Today, in the serie of the Crimelines interviews, I’m talking to a wonderful author,
Tell us how you got involved in the Crimelines project?
Almost by accident…I had contributed a story for the Timelines anthology, ‘Lucky Hits the Skin’, a story set during the Napoleonic Wars. We’d had plenty of notice so I had spent a great deal of time honing and editing it over the course of more than a month. I lived and breathed it, the smell of blood and gunpowder in my nostrils, so to speak. I’d heard that Iris and Livi were planning a follow-up but I didn’t think I’d get a chance to contribute this time, as they like to feature as many first-time authors as possible. So I didn’t give it any thought. Then, when the opportunity arose, I only had a week and a bit to write something, which was daunting but quite liberating at the same time. Although I didn’t want to let Iris and Livi down, if I couldn’t come up with anything in time I’d lost nothing, like a goalkeeper in a penalty shoot-out.
Was it your first time writing a short story to be published?
I work for a toy company so I write stories and comics all the time, but ‘Lucky…’ was my first published piece of fiction as ‘me’, with my name on it. It was, therefore, rather momentous, hence the associated flapping and navel gazing that went into its production. Writing ‘Crimes & Punishment’ was far more relaxed in comparison, although I was worried that I hadn’t flapped enough by the end.
What is it you enjoy most when writing short stories?
If you’re working on a novel manuscript it can consume your life. You train up this creative mind and then, when it presents you with a new separate story idea or concept, the temptation is to push it aside. You just don’t have time or resources to concentrate on it, or develop it adequately. You can also get blinkered. The ‘book’, the magnum opus, becomes everything and being creative for its own sake seems like an indulgence – of course, it isn’t. It’s an essential. Suddenly getting ‘permission’ to write just a few thousand words without having to turn it into a 60,000 word novel, or incorporate them into one, is hugely liberating. You can just start writing and see where it takes you.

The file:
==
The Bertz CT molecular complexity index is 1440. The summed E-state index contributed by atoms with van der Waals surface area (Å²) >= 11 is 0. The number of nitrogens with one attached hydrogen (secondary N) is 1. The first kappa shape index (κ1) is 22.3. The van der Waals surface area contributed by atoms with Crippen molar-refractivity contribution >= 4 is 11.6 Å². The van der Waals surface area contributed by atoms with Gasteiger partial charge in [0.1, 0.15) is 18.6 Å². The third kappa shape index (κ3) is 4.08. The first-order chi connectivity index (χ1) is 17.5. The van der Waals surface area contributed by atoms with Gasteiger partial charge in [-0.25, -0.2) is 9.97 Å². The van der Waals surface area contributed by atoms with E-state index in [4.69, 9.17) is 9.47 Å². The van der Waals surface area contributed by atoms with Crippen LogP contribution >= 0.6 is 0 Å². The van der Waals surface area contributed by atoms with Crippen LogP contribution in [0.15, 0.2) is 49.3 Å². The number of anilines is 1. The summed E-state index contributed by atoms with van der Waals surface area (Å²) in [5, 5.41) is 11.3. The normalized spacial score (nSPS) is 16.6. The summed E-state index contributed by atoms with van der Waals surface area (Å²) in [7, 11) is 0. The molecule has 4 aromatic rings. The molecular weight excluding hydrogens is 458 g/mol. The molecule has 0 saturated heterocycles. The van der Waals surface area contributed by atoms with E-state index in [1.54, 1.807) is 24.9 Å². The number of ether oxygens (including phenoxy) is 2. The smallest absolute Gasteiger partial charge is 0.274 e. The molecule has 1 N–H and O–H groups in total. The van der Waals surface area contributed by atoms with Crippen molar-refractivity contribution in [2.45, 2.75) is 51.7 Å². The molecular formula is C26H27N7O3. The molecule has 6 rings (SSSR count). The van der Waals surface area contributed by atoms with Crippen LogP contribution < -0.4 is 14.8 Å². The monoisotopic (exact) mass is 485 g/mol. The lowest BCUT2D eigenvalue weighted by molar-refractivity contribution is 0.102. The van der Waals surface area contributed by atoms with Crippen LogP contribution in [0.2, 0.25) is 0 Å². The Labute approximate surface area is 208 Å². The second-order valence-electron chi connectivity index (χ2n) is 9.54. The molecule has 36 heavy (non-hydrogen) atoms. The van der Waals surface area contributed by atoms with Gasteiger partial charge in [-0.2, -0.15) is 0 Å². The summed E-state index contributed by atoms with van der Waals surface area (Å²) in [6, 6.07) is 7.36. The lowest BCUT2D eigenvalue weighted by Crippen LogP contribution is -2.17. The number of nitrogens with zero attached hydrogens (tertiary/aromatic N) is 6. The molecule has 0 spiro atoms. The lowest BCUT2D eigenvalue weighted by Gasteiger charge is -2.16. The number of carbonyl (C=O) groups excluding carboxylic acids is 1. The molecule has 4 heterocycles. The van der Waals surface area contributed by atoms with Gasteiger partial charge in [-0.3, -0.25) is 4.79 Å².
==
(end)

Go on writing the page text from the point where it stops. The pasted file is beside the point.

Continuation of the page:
What are the main difficulties?
It’s a two-edged sword. 3000 words is such a small palate with which to paint a picture, even in the stripped-down world of writing for children and young adults. It can require a gargantuan editing job and a lot of nerve. You might have a neat, little, economical and well-crafted phrase that says something important. It might be a nice piece of writing, but in a tale of just a few thousand words you might have to kill it, leaving something more fundamental that you like a whole lot less. You have to get it right, there’s no margin of error. Also you need to tell a tale. There’s an argument that a short story doesn’t need to adhere to traditional narrative forms, that it doesn’t need a beginning, middle and end, or any of that stuff. I can’t say I’m a huge fan of that kind of thing, as I believe there’s a human need for some closure. In my opinion, a short story isn’t the first few pages of a novel or a listless description of something. You don’t have to have a happy ending with all the loose ends tied-up, but you need to start in one place, travel somewhere else and then provide a point of some kind, even if it provides more questions than answers…I think. Obviously that’s a gross over-simplification. Give me a month to hone that argument and it might be worth reading. ANYWAY, yep, it’s hard.
Tell us a little bit about what’s ahead of you as a writer.
Right now I’m finishing ‘Skating on Embers’, a novel for young adults set in World War Two. It’s the story of an orphaned Jewish girl at the outbreak of the war who ends up working for a British agent. It’s both a bleak, historically accurate tale of oppression and a ripping spy adventure at the same time. It gets a bit ‘Malory Towers with Nazis’ and then gets darker from there. It’s intended to be the first in a series, which is dangerous as I have a clearer idea what’s going in the next six books than I do of the next six pages. However, I’ve got a hard deadline to work to so one way or another it’s getting finished by October.
Thank you Matt for this great interview, and looking forward to reading ‘Skating on Embers.’